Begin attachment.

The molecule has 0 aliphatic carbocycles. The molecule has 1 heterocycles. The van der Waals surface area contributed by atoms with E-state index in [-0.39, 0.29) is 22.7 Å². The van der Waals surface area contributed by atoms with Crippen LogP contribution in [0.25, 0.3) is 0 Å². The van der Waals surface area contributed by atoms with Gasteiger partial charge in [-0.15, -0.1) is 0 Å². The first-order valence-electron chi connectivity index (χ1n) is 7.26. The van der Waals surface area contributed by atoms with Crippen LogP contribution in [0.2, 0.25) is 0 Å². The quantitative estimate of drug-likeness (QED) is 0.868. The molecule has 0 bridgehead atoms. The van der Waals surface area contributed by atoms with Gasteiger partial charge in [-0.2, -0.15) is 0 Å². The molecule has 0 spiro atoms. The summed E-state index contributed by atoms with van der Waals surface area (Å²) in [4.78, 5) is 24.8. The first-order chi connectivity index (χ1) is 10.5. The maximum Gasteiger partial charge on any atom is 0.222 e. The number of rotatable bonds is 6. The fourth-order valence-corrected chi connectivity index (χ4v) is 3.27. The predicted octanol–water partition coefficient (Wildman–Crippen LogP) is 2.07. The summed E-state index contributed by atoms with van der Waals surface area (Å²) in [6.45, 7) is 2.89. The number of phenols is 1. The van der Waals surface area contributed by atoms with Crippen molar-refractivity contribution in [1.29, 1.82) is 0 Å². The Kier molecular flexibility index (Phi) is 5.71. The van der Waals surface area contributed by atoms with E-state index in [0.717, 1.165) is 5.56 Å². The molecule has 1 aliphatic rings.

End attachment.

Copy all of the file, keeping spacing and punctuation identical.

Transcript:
The molecule has 0 aliphatic carbocycles. The molecule has 1 heterocycles. The van der Waals surface area contributed by atoms with E-state index in [-0.39, 0.29) is 22.7 Å². The van der Waals surface area contributed by atoms with Crippen LogP contribution in [0.25, 0.3) is 0 Å². The van der Waals surface area contributed by atoms with Gasteiger partial charge in [-0.15, -0.1) is 0 Å². The first-order valence-electron chi connectivity index (χ1n) is 7.26. The van der Waals surface area contributed by atoms with Crippen LogP contribution in [0.2, 0.25) is 0 Å². The quantitative estimate of drug-likeness (QED) is 0.868. The molecule has 0 bridgehead atoms. The van der Waals surface area contributed by atoms with Gasteiger partial charge in [-0.2, -0.15) is 0 Å². The molecule has 0 spiro atoms. The summed E-state index contributed by atoms with van der Waals surface area (Å²) in [4.78, 5) is 24.8. The first-order chi connectivity index (χ1) is 10.5. The maximum Gasteiger partial charge on any atom is 0.222 e. The number of rotatable bonds is 6. The fourth-order valence-corrected chi connectivity index (χ4v) is 3.27. The predicted octanol–water partition coefficient (Wildman–Crippen LogP) is 2.07. The summed E-state index contributed by atoms with van der Waals surface area (Å²) in [6.45, 7) is 2.89. The number of phenols is 1. The van der Waals surface area contributed by atoms with Crippen molar-refractivity contribution in [1.29, 1.82) is 0 Å². The Kier molecular flexibility index (Phi) is 5.71. The van der Waals surface area contributed by atoms with E-state index in [0.717, 1.165) is 5.56 Å². The molecule has 1 aliphatic rings.